Tag Archives: literature

The Family Fang by Kevin Wilson

The Family Fang was one of the best books I’ve read this year- it was smart, funny with a gripping plot but what really made this an enjoyeble rtead for me was the characters in this book. They were quirky and original and each one of the Fang family member just stood out.

The story is about a weird family, The Fangs: Camille & Caleb are the artist parents who love their children but put their art before everything else.  Annie and Buster (aka Child A and Child B, as their parents addressed them during performances) are the children; Annie is an actress and Buster is a writer.

The book goes back and forth in time; going as back as the time where we see Camille and Caleb were just the two of them doing performance art and then coming back to the present time where Annie and Buster, both adults who are suffering setbacks in their careers and personal lives, moving back in with their parents. After they move back, their parents mysteriously disappear (the police think they are dead) and almost certain that this is just another stunt their parents called “art”, Annie and Buster decide to find them and confront them.

While the plot goes back and forth between past and present we witness a lot of the performance art that the family had done together. Annie and Buster had to kiss each other, Buster vomited in the middle of a fancy dinner in a fancy restaurant and there was this one time where Buster even attended a beauty contest dressed as a girl.

What made this a very interesting read was the approach the book had taken towards art. Camille, the mother, who also painted had to keep this hidden from Caleb who believed that art should not be rehearsed. His philosophy was that if you know that what’s happening is art, then it most certainly is not.

Their father, on several occasion throughout their childhood, had referred to painting and photography and drawing as dead forms of art, incapable of accurately reflecting the unwieldy nature of real life. “Art happens when things fucking move around,” he told them, “not when you freeze them in a goddamn block of ice.” He would then take whatever item was closest to him, a glass or a tape recorder, and smash it against the wall. “That was art,” he said, and then he would pick up the pieces of the shattered object and hold them out for his children to inspect. “This,” he said, offering the remains of the broken things, “is not.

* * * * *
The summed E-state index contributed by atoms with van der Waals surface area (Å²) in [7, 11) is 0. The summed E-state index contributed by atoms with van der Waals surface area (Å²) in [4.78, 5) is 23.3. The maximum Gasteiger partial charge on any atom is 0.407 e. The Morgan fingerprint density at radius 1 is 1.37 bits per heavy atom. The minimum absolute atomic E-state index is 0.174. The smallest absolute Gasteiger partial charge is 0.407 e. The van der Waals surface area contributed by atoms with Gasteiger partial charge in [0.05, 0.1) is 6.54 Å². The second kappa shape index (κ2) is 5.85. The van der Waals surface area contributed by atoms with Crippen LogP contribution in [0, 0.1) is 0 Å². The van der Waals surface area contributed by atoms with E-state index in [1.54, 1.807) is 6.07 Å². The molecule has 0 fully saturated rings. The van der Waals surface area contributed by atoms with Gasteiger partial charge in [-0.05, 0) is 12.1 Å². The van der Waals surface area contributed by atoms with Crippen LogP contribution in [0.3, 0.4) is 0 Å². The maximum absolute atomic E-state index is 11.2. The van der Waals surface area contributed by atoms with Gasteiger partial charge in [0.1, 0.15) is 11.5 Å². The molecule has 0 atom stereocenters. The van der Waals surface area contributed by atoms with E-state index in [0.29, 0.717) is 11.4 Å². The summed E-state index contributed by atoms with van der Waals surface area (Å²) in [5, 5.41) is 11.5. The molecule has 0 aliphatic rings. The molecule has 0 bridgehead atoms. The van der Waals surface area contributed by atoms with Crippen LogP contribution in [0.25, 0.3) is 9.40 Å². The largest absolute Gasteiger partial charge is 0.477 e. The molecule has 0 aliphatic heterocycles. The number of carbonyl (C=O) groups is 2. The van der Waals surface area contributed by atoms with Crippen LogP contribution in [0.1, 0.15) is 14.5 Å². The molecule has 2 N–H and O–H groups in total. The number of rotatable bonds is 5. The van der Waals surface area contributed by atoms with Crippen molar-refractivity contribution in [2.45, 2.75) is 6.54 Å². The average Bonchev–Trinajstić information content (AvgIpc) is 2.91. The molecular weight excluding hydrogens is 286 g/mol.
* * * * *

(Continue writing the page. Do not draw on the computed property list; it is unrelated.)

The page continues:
As for the other characters; Annie was the angry child. She was the older and relatively stronger one who was also the first one to decide to break free from her parents and what they called “art” and go to Hollywood to be an actress. She was smart, talented but you could feel just how broken she was and how much her parent were inside her head from the choices she made.

Was this how trauma worked? she wondered. Those closest to it remained dumbfounded by the fact that those who weren’t present could drive meaning from it?

Buster was definitely my favorite Fang! He was the fragile, sensitive one who looked up to Annie. He wrote two unsuccessful novels and worked as a freelance writer for a magazine who gave him dull topics. He was so emotionally unstable that he simply ended his one and only long-lasting relationship by simply stating that he was going to the bathroom at a cafe, then walked out and never came back.

The other central idea the book flirted with was “art & kids”. The question of whether kids killed art came up on several occasions. The Fangs, when they found out that Camille was pregnant with Annie were pretty terrified that this child would simply be the end of their careers as artists. But then they surprised everyone and made their children a part of their performances- so much so that after Annie left, nothing was the same again.

At the end of the book, an old art professor and Caleb’s mentor says that it was him who said that kids killed art but now that he met Annie and Buster he understood that he was wrong. “It is art that kills kids,” he concluded.

The Family Fang is the story of a weird, artistic family that is original, witty and allows you to look at “art” from a different perspective. I recommend it to everyone.

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